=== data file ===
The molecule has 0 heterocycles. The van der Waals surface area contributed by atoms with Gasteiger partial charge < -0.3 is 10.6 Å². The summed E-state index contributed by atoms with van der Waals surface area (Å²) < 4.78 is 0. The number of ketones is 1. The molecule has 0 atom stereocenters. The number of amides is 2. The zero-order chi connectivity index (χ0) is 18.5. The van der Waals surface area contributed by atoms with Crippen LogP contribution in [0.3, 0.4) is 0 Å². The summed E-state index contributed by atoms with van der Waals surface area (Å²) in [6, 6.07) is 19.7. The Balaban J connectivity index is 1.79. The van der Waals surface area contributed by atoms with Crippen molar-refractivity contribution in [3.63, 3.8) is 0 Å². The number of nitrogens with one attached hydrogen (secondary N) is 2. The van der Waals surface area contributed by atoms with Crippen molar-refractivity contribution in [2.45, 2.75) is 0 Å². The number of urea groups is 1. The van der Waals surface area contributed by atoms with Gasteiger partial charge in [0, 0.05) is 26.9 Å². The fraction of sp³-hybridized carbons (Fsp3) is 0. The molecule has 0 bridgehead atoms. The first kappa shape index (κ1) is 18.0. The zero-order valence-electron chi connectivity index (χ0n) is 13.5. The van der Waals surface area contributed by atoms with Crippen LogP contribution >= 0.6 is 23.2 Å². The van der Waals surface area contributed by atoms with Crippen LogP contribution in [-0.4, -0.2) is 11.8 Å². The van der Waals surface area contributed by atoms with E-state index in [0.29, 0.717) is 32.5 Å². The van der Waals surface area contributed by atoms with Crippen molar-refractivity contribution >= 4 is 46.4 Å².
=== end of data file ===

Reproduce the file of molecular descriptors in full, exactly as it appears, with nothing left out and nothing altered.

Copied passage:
The molecule has 0 heterocycles. The van der Waals surface area contributed by atoms with Gasteiger partial charge < -0.3 is 10.6 Å². The summed E-state index contributed by atoms with van der Waals surface area (Å²) < 4.78 is 0. The number of ketones is 1. The molecule has 0 atom stereocenters. The number of amides is 2. The zero-order chi connectivity index (χ0) is 18.5. The van der Waals surface area contributed by atoms with Crippen LogP contribution in [0.3, 0.4) is 0 Å². The summed E-state index contributed by atoms with van der Waals surface area (Å²) in [6, 6.07) is 19.7. The Balaban J connectivity index is 1.79. The van der Waals surface area contributed by atoms with Crippen molar-refractivity contribution in [3.63, 3.8) is 0 Å². The number of nitrogens with one attached hydrogen (secondary N) is 2. The van der Waals surface area contributed by atoms with Crippen molar-refractivity contribution in [2.45, 2.75) is 0 Å². The number of urea groups is 1. The van der Waals surface area contributed by atoms with Gasteiger partial charge in [0, 0.05) is 26.9 Å². The fraction of sp³-hybridized carbons (Fsp3) is 0. The molecule has 0 bridgehead atoms. The first kappa shape index (κ1) is 18.0. The zero-order valence-electron chi connectivity index (χ0n) is 13.5. The van der Waals surface area contributed by atoms with Crippen LogP contribution >= 0.6 is 23.2 Å². The van der Waals surface area contributed by atoms with Crippen LogP contribution in [-0.4, -0.2) is 11.8 Å². The van der Waals surface area contributed by atoms with E-state index in [0.29, 0.717) is 32.5 Å². The van der Waals surface area contributed by atoms with Crippen molar-refractivity contribution >= 4 is 46.4 Å².